Japanese Patent No. 41-1202 shows that low alloy steels containing about 0.12 to 0.14% C., about 2% Cr and about 0.07 to 0.1% Al can be made more resistant to sulfide stress corrosion cracking by the addition of minor amounts of noble metals, i.e. about 0.006% Pd or 0.06% Ag. It was determined, however, in an AISI 4130-type steel, i.e. those containing higher amounts of carbon (0.25 to 0.4% C.), and lower amounts of chromium (0.5 to 1.2% Cr) and aluminum (<0.02% Al), such minor amounts of noble metals provided essentially no benefits in this regard. Thus, even when Pd or Ag levels more than ten times greater (i.e. 0.14 Pd or 0.605% Ag) than those actually employed in the Japanese patent, were added to an AISI 4130-type steel, no significant benefit was realized. It was discovered, however, that (i) low alloy steels, similar to the AISI 4130-type, can be rendered virtually immune to such hydrogen-induced corrosion attack by the addition of comparatively large amounts of certain noble elements, or (ii) by the use of somewhat lower concentrations than those required to provide total immunity, the resistance of such steels to such hydrogen-induced phenomena may be materially enhanced.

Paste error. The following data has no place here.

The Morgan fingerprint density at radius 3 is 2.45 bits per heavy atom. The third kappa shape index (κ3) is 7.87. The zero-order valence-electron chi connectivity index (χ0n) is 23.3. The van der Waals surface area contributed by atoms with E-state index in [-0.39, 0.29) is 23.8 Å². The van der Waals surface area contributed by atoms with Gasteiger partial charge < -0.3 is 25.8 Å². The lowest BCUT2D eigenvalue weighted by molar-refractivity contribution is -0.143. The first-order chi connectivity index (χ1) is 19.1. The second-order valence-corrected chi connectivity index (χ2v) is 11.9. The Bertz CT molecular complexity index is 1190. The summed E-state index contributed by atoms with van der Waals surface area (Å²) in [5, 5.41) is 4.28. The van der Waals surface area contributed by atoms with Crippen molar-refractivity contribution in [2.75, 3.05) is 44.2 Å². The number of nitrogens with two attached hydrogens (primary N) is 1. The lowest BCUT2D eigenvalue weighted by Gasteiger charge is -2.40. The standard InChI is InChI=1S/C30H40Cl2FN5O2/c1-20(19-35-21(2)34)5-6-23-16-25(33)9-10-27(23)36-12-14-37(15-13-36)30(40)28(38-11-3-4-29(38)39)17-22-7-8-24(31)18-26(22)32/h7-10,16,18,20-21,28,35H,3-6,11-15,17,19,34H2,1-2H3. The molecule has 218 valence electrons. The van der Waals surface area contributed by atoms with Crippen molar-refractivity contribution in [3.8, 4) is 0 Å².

A series of alloys were melted having a base composition similar to that of an AISI 4130-type steel. To the base alloy, single additions to either silver, palladium or platinum were added at nominal levels of 0.05%, 0.1%, 0.5% and 1.0%. The steels were produced by vacuum-induction melting, followed by ingot casting and hot rolling at 1700 F. to 0.5-inch-thick plate. The steels were thereafter heat treated to have similar mechanical properties, which along with the chemical compositions thereof are provided in Table I.